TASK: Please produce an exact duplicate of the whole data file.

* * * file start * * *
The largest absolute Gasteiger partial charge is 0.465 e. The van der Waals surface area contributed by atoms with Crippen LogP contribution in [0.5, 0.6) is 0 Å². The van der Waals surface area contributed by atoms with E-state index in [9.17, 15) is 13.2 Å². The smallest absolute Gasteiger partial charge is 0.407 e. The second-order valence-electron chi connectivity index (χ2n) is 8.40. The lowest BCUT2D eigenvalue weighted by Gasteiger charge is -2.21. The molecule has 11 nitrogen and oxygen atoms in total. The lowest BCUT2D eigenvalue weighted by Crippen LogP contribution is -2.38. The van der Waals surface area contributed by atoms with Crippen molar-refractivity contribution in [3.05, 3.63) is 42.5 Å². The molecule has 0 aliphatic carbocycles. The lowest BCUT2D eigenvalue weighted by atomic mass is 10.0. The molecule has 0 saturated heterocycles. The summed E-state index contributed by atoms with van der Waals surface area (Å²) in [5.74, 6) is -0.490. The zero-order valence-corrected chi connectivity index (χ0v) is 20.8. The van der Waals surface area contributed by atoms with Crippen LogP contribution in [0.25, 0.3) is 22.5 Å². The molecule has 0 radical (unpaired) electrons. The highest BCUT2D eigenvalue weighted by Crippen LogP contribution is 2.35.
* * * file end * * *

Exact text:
The largest absolute Gasteiger partial charge is 0.465 e. The van der Waals surface area contributed by atoms with Crippen LogP contribution in [0.5, 0.6) is 0 Å². The van der Waals surface area contributed by atoms with E-state index in [9.17, 15) is 13.2 Å². The smallest absolute Gasteiger partial charge is 0.407 e. The second-order valence-electron chi connectivity index (χ2n) is 8.40. The lowest BCUT2D eigenvalue weighted by Gasteiger charge is -2.21. The molecule has 11 nitrogen and oxygen atoms in total. The lowest BCUT2D eigenvalue weighted by Crippen LogP contribution is -2.38. The van der Waals surface area contributed by atoms with Crippen molar-refractivity contribution in [3.05, 3.63) is 42.5 Å². The molecule has 0 aliphatic carbocycles. The lowest BCUT2D eigenvalue weighted by atomic mass is 10.0. The molecule has 0 saturated heterocycles. The summed E-state index contributed by atoms with van der Waals surface area (Å²) in [5.74, 6) is -0.490. The zero-order valence-corrected chi connectivity index (χ0v) is 20.8. The van der Waals surface area contributed by atoms with Crippen LogP contribution in [0.25, 0.3) is 22.5 Å². The molecule has 0 radical (unpaired) electrons. The highest BCUT2D eigenvalue weighted by Crippen LogP contribution is 2.35.